Working towards a truly inclusive society…

The Giant Steps Resource and Training Center has developed an expertise over the last 10 years in fostering an inclusive and equitable environment for children and adults with autism. This innovative project looks to raise awareness and create opportunities in many aspects of city life that can be difficult for individuals on the spectrum. The main areas looked at include:

  • Government Policy
  • Emergency Personnel Training
  • Voluntary Autism Registry
  • Public Transit
  • Urban Planning
  • The Arts
  • Therapy / Specialized Services
  • Tourism
  • Education
  • Business
  • Employment
  • Recreation
  • Healthcare
  • Housing
  • Ethnic Communities

“If we are to achieve a richer culture, we must weave one in which each diverse human gift will find a fitting place.”  

-Margaret Meade

Emergency Personnel Training and Creation of a Voluntary Autism Registry

Emergency personnel, including police and fire departments should be trained to recognize certain behaviours as non-threatening and diffuse situations in a nonviolent manner.

The idea of a voluntary registry of photos and information originated with police in New Brunswick, but has since spread to a few communities — including Ottawa, Niagara, London, Windsor, North Bay and Halton.

Diversity and Inclusion in Education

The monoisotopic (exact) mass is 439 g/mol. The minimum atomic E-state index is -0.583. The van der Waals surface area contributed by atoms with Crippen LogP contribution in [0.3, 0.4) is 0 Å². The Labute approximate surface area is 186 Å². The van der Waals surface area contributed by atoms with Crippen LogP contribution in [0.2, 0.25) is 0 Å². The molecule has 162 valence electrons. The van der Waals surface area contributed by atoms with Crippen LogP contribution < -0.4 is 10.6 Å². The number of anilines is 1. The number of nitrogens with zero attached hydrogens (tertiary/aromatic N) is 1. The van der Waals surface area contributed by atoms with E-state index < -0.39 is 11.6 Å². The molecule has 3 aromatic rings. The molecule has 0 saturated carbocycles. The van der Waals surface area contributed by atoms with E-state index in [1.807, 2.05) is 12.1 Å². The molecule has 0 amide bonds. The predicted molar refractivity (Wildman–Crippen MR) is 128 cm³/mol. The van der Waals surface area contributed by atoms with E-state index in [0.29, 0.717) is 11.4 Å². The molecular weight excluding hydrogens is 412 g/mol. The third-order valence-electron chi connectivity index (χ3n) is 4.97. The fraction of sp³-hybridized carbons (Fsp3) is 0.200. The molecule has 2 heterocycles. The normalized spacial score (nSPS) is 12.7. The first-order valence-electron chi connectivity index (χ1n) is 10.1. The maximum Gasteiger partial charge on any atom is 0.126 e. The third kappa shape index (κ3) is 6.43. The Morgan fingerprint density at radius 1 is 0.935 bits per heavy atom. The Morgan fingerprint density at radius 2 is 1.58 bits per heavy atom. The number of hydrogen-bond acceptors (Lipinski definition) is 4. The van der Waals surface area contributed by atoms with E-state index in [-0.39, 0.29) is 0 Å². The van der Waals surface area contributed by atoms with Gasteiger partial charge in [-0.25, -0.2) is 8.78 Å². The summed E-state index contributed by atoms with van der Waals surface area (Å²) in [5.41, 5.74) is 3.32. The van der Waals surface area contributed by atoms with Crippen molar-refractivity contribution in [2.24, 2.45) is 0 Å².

The inclusion of diverse learners promotes excellence in education and allows learners to achieve desired outcomes. We recognize that differences and diversity contribute to the richness of group learning environments. Learning communities are strengthened by the mutual respect of the unique humanness and contributions of its members.

Making the Business Case for an Inclusive Work Environment

Businesses are beginning to realize that certain people with autism offer a skill set that is difficult to find. In addition, low absenteeism rates, greater group morale, and increased productivity are some of the benefits that arise when an inclusive workplace is implemented.

Enjoying the Arts

Sensory-friendly performances and exclusive access to museums are gaining in popularity in certain parts of the world to grant access to individuals with autism who wouldn’t be able to attend otherwise.

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